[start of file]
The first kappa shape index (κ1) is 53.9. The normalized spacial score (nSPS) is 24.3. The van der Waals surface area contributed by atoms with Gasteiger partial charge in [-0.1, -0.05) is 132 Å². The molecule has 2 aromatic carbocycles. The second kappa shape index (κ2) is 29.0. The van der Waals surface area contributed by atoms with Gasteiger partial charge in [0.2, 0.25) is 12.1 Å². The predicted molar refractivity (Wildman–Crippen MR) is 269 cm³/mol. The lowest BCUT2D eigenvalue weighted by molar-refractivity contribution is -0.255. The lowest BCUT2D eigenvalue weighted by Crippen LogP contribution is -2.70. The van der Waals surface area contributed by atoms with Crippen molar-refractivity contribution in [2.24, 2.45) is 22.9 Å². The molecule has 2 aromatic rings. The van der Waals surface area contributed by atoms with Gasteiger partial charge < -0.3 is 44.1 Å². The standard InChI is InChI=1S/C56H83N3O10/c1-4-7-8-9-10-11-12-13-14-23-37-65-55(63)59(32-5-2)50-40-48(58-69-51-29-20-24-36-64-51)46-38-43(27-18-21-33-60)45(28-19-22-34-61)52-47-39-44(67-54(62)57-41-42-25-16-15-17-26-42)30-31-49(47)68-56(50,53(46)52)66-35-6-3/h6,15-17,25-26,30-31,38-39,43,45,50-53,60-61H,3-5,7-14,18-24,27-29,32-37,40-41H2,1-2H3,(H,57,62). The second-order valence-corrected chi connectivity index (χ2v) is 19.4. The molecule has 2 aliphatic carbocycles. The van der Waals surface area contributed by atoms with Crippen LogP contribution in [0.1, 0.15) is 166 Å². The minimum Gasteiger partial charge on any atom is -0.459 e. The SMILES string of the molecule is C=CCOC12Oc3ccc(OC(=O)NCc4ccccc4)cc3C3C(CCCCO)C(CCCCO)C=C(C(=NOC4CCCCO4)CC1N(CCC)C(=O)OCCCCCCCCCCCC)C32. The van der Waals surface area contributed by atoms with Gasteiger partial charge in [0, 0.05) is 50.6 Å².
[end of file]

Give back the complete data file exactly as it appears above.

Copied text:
The first kappa shape index (κ1) is 53.9. The normalized spacial score (nSPS) is 24.3. The van der Waals surface area contributed by atoms with Gasteiger partial charge in [-0.1, -0.05) is 132 Å². The molecule has 2 aromatic carbocycles. The second kappa shape index (κ2) is 29.0. The van der Waals surface area contributed by atoms with Gasteiger partial charge in [0.2, 0.25) is 12.1 Å². The predicted molar refractivity (Wildman–Crippen MR) is 269 cm³/mol. The lowest BCUT2D eigenvalue weighted by molar-refractivity contribution is -0.255. The lowest BCUT2D eigenvalue weighted by Crippen LogP contribution is -2.70. The van der Waals surface area contributed by atoms with Crippen molar-refractivity contribution in [2.24, 2.45) is 22.9 Å². The molecule has 2 aromatic rings. The van der Waals surface area contributed by atoms with Gasteiger partial charge < -0.3 is 44.1 Å². The standard InChI is InChI=1S/C56H83N3O10/c1-4-7-8-9-10-11-12-13-14-23-37-65-55(63)59(32-5-2)50-40-48(58-69-51-29-20-24-36-64-51)46-38-43(27-18-21-33-60)45(28-19-22-34-61)52-47-39-44(67-54(62)57-41-42-25-16-15-17-26-42)30-31-49(47)68-56(50,53(46)52)66-35-6-3/h6,15-17,25-26,30-31,38-39,43,45,50-53,60-61H,3-5,7-14,18-24,27-29,32-37,40-41H2,1-2H3,(H,57,62). The second-order valence-corrected chi connectivity index (χ2v) is 19.4. The molecule has 2 aliphatic carbocycles. The van der Waals surface area contributed by atoms with Crippen LogP contribution in [0.1, 0.15) is 166 Å². The minimum Gasteiger partial charge on any atom is -0.459 e. The SMILES string of the molecule is C=CCOC12Oc3ccc(OC(=O)NCc4ccccc4)cc3C3C(CCCCO)C(CCCCO)C=C(C(=NOC4CCCCO4)CC1N(CCC)C(=O)OCCCCCCCCCCCC)C32. The van der Waals surface area contributed by atoms with Gasteiger partial charge in [0, 0.05) is 50.6 Å².